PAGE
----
Would you like the recipe for making formation aid from Okra?  Click here to read Sue’s method.

Resources:
Heliconia image: http://www.hortes.ee/shop/helikoonia/

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Tips & Tricks Day: Joomchi

WHEN:  Thursday 12th April, 10am start
WHERE:  Primrose Park Art & Craft Centre, Matora Lane, Cremorne, NSW
COST:  $10 members, $20 non-members
WHAT:  Joomchi

Joomchi is an ancient traditional Korean paper technique – creating paper from mulberry bark using just water. Up to 20 layers can be fused this way.

At its simplest it could be called a form of paper felting. The technique creates strong, textured surfaces that were at one time used as a substitute for cloth and used for clothing and bags.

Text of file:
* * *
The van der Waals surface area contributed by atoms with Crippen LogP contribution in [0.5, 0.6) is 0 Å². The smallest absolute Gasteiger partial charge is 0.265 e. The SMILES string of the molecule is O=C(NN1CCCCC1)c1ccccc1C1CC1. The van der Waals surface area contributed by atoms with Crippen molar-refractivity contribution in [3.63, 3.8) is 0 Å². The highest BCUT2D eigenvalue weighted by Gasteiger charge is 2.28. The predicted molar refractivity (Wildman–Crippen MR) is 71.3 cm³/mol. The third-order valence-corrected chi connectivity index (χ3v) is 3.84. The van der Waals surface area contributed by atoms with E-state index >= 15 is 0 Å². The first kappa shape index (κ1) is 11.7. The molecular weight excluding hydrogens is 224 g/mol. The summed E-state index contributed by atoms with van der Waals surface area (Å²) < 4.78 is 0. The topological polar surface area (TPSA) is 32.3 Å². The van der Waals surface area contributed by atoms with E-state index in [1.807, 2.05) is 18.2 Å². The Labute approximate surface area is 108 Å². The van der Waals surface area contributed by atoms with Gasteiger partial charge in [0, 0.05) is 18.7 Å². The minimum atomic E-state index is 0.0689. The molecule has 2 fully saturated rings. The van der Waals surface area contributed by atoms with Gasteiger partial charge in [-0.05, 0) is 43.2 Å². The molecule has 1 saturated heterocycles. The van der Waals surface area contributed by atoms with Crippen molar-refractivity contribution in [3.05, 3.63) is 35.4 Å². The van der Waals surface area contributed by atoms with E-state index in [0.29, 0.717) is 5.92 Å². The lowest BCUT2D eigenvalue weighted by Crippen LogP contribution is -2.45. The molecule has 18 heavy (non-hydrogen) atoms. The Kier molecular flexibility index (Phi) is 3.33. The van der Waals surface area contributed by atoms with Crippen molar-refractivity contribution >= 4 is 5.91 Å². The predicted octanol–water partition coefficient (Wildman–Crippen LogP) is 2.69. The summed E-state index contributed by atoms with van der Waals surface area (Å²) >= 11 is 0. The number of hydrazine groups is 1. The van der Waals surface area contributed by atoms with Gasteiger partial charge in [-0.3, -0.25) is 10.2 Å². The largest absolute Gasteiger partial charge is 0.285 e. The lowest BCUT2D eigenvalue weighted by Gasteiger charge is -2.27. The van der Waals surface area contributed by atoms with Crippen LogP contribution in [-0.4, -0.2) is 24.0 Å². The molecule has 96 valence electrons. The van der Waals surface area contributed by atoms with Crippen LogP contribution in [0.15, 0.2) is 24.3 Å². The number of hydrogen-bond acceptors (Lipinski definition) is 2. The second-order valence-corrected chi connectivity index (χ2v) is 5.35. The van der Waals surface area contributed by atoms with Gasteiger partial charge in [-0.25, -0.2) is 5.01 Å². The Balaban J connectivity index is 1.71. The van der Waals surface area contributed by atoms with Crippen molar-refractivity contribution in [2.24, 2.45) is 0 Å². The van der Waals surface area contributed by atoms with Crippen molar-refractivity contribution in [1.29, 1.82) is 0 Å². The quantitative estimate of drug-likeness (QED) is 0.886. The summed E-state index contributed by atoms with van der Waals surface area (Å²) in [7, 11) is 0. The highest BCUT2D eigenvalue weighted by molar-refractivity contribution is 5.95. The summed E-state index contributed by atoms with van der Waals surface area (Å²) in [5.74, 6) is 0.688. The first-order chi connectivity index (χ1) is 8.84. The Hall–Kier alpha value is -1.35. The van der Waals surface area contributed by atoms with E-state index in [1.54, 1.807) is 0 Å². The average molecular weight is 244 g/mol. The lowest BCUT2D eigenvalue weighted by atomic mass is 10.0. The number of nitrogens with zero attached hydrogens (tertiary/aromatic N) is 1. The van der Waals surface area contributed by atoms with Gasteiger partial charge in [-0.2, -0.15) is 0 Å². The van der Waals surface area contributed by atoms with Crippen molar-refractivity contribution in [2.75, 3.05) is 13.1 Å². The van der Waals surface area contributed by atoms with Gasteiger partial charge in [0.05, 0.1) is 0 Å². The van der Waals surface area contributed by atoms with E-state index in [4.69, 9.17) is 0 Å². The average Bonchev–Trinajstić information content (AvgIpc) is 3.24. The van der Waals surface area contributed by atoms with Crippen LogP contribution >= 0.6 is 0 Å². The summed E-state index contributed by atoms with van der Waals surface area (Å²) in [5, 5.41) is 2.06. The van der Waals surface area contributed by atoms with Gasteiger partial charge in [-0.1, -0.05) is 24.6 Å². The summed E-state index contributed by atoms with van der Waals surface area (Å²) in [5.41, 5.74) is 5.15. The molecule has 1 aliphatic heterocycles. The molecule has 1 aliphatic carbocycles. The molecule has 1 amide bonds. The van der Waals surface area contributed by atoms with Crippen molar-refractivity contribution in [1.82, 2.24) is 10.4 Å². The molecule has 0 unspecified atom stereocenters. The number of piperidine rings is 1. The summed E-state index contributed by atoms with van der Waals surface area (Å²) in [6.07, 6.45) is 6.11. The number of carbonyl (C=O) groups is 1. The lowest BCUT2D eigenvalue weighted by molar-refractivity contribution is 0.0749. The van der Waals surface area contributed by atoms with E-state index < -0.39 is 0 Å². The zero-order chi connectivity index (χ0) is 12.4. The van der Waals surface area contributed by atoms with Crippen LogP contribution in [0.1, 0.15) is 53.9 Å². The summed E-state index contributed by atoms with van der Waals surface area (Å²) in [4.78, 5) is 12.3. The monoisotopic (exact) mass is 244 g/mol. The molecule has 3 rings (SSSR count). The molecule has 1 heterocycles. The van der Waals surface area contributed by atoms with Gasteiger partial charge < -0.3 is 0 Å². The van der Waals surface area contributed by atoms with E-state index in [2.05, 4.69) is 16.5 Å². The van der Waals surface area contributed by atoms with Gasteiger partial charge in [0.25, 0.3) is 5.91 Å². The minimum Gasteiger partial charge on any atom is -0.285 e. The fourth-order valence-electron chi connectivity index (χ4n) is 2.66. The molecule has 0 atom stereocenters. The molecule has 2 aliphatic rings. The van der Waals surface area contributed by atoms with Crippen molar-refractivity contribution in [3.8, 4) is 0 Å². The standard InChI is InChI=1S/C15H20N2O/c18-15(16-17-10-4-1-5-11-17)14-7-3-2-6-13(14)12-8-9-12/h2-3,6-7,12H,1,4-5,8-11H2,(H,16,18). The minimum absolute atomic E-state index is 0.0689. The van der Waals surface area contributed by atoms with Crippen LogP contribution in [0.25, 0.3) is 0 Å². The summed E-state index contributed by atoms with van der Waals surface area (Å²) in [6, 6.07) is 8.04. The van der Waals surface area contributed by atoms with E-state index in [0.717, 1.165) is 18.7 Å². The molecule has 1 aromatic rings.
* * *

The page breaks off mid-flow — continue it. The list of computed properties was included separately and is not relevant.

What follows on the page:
It can be layered with colour, split and holed, stitched, painted, embellished or overlaid in a collage. Its uses are only limited by the imagination. Today it is used to make art, sculpture, surface design, collage, bowls, bags, clothing, etc..

Come and join Mandy as she starts the day by demonstrating and talking through the process, before you start your own experimentation.  As you practice and explore the possibilities, Mandy will be on hand to advise and guide you as you form your first sheets.

This is a great opportunity to learn a new skill, take inspiration from those around you and have fun creating a range of patterns and layered paper.  So come and have a play and take home some lovely, and unique, papers.

MATERIALS:

Mulberry paper – Minimum 4 sheets in variety of coordinated colours of: